Fertility Science and Research

: 2022  |  Volume : 9  |  Issue : 1  |  Page : 5--9

Prediction of ovarian hyperstimulation syndrome

Akanksha Sood1, Raj Mathur2,  
1 Specialty Doctor, Department of Obstetrics and Gynaecology, St. Mary’s Hospital, Manchester, UK
2 Consultant, Department of Gynaecology and Reproductive Medicine, St Mary’s Hospital, Manchester, UK

Correspondence Address:
Akanksha Sood
St. Mary’s Hospital, Oxford Road, Manchester, M13 9WL


OHSS is best defined as an iatrogenic condition caused by inflammatory mediators released by the hyperstimulated ovaries. OHSS is associated with significant physical and psychosocial morbidity and has been associated with maternal death. However, in most cases OHSS is self-limiting and requires supportive management and monitoring while awaiting resolution. Because OHSS is the most serious consequence of controlled ovarian stimulation, every attempt should be made to identify patients who are at highest risk. If the “at risk” women can be identified prior to or during treatment, targeted preventive measures can be applied.

How to cite this article:
Sood A, Mathur R. Prediction of ovarian hyperstimulation syndrome.Fertil Sci Res 2022;9:5-9

How to cite this URL:
Sood A, Mathur R. Prediction of ovarian hyperstimulation syndrome. Fertil Sci Res [serial online] 2022 [cited 2023 Jun 7 ];9:5-9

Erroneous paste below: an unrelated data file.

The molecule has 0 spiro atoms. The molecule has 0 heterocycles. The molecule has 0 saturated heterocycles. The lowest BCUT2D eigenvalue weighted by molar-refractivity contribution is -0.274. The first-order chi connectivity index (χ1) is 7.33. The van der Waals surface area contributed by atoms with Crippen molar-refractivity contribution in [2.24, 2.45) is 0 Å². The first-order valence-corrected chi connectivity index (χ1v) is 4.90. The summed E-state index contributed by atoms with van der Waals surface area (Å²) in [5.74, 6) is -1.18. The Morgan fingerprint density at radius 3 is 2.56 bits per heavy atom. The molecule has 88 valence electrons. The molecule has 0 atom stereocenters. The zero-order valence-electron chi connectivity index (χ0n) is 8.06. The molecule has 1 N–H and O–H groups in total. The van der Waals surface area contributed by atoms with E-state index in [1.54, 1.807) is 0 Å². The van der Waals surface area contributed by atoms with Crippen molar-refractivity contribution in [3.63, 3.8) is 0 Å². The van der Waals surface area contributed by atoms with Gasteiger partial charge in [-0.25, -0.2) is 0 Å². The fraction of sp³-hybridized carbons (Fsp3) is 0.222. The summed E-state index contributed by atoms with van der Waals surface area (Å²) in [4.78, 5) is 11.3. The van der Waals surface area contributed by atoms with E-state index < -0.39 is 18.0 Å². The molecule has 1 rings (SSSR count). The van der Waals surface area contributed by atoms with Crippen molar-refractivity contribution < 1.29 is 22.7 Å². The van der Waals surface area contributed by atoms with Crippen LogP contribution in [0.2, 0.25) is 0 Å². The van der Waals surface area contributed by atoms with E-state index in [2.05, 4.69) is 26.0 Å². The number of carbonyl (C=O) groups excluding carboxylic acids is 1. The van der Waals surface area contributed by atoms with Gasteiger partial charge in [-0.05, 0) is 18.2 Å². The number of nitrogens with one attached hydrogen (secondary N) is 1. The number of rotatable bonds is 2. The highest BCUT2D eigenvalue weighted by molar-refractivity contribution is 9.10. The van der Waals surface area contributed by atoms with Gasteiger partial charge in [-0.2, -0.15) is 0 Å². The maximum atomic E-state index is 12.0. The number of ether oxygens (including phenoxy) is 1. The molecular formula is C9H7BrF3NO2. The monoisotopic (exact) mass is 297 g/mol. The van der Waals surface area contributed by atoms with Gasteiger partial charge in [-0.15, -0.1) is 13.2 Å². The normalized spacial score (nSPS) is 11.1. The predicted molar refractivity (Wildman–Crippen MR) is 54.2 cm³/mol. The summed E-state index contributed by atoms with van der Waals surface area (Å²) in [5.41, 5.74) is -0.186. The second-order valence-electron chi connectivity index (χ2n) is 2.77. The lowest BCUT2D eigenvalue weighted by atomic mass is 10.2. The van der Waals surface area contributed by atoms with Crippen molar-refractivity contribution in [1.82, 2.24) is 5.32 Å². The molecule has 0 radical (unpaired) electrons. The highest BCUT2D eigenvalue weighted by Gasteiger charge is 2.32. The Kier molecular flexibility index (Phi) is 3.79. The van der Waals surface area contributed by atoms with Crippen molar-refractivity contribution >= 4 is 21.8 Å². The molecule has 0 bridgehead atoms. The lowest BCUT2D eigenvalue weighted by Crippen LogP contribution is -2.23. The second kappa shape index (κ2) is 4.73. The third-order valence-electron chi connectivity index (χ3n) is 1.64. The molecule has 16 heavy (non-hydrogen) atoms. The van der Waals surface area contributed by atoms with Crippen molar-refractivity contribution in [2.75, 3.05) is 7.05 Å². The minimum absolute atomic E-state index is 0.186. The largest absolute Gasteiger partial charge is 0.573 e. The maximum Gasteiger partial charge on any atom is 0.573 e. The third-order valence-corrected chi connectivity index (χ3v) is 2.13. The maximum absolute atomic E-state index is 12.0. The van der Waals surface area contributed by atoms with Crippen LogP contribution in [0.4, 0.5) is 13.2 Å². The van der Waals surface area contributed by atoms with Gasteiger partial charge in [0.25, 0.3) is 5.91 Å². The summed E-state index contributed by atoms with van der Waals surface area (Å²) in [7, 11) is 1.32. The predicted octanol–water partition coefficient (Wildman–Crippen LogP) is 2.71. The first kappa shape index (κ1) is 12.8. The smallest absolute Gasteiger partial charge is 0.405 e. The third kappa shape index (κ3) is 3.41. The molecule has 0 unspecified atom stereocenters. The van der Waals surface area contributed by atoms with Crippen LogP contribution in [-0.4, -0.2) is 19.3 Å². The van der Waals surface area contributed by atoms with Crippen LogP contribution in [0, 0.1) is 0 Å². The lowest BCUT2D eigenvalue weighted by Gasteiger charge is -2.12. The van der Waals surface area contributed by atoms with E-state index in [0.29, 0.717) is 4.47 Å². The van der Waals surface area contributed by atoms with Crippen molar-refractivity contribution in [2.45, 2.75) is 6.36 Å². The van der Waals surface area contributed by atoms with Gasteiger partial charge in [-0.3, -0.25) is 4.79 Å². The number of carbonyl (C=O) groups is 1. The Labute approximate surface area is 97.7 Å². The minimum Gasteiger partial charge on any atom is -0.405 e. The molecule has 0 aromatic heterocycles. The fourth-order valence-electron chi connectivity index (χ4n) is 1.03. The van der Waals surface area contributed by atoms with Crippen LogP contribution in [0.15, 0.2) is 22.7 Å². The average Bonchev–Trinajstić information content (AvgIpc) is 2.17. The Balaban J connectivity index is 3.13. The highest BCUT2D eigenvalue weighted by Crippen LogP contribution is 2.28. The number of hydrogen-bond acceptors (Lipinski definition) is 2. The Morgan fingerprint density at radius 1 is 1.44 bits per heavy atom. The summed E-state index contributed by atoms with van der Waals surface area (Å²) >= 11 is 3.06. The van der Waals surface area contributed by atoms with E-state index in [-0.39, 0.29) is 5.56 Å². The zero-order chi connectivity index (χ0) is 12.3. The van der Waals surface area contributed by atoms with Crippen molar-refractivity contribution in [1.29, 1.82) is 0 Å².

Available from: https://www.fertilityscienceresearch.org/text.asp?2022/9/1/5/349229

Full Text


In vitro fertilization (IVF) has evolved over the last 40 years. The stimulated ovarian cycles greatly increase the likelihood of an IVF cycle resulting in a live birth, but at the same time, increases the risk of ovarian hyperstimulation syndrome (OHSS).

OHSS is best defined as an iatrogenic condition caused by inflammatory mediators released by the hyperstimulated ovaries. It causes fluid shift to third space in turn leading intravascular dehydration and further sequel of these processes. The traditional description of the syndrome generally includes a spectrum of findings, such as ovarian enlargement, ascites, hemoconcentration, hypercoagulability, and electrolyte imbalances. Theoretically, any woman undergoing ovarian stimulation with gonadotropins can develop OHSS. Because OHSS is the most serious consequence of controlled ovarian stimulation, every attempt should be made to identify patients who are at highest risk. If the “at risk” women can be identified prior to or during treatment, targeted preventive measures can be applied.


There are primary risk factors based primarily on ovarian reserve tests which can be identified pretreatment. The secondary risk factors depend on the ovarian response during ovarian stimulation. New strategies that are being evaluated for the purpose of prediction have also been elaborated at the end [Table 1].{Table 1}

Primary risk factors (demographics and ovarian reserve)